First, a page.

All this research, however, is still in nascent stages and will take about five years to be comprehensive. Nevertheless, if it is successful, the researchers intend to popularize this test and make it broadly accessible.


Most cancers are diagnosed when the disease has progressed far ahead despite the availability of sophisticated cancer screening solutions. The latest study conducted by the Centres for Decease Control (CDC) has revealed that in the United States, almost half of the cervical and colorectal cases of cancer are detected when the decease is in the advanced stages. The same applies to nearly a third of all cases of breast cancer. These cancers are treatable and can be prevented provided they are diagnosed in the early stages, thus saving many valuable lives.

According to Dr. Marcus Plescia, MPH, Director, Division of Cancer Prevention and Control, “the report causes concern because so many preventable cancers are not being diagnosed when treatment is most effective. More work is needed to widely implement evidence-based cancer screening tests which may lead to early detection and, ultimately, an increase in the number of lives saved.”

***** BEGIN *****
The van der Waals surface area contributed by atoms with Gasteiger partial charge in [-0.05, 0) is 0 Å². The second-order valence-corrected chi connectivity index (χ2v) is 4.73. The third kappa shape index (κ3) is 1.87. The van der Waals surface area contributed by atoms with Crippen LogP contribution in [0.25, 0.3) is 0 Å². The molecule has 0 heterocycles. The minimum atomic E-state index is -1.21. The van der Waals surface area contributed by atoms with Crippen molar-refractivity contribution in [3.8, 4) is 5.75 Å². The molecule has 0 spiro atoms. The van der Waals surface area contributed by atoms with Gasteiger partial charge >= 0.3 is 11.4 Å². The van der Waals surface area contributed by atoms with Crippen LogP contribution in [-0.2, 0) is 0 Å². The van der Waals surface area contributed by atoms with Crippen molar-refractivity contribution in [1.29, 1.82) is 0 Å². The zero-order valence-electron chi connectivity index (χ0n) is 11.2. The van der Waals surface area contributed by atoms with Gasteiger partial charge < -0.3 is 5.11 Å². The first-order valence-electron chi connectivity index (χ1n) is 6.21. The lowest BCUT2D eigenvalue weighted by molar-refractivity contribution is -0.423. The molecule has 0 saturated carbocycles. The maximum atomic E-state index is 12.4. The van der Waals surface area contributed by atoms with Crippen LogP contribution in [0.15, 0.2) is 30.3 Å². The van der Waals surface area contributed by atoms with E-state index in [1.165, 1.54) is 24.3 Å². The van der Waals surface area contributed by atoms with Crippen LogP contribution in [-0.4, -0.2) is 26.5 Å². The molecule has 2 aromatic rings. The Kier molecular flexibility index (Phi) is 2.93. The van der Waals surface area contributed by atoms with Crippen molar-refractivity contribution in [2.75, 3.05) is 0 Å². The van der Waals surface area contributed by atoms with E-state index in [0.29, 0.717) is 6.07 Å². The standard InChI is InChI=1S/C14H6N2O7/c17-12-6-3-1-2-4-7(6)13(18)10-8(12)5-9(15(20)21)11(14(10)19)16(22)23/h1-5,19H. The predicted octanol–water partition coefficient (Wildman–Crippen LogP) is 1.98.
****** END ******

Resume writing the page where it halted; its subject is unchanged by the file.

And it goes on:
The data from the CDC’s National Program of Cancer Registries, its Behavioural Risk Factor Surveillance System, and the Surveillance, and End Results Program of the National Cancer Institute was examined by the researchers.

The main aim of the study was to find out how prevalent was the use of screening solutions and how widespread were cases of late stages of breast, cervical and colorectal cancers. The study was based on factors such as demographics, ethnicity, age, gender and race in the various states between the years 2004 to 2006.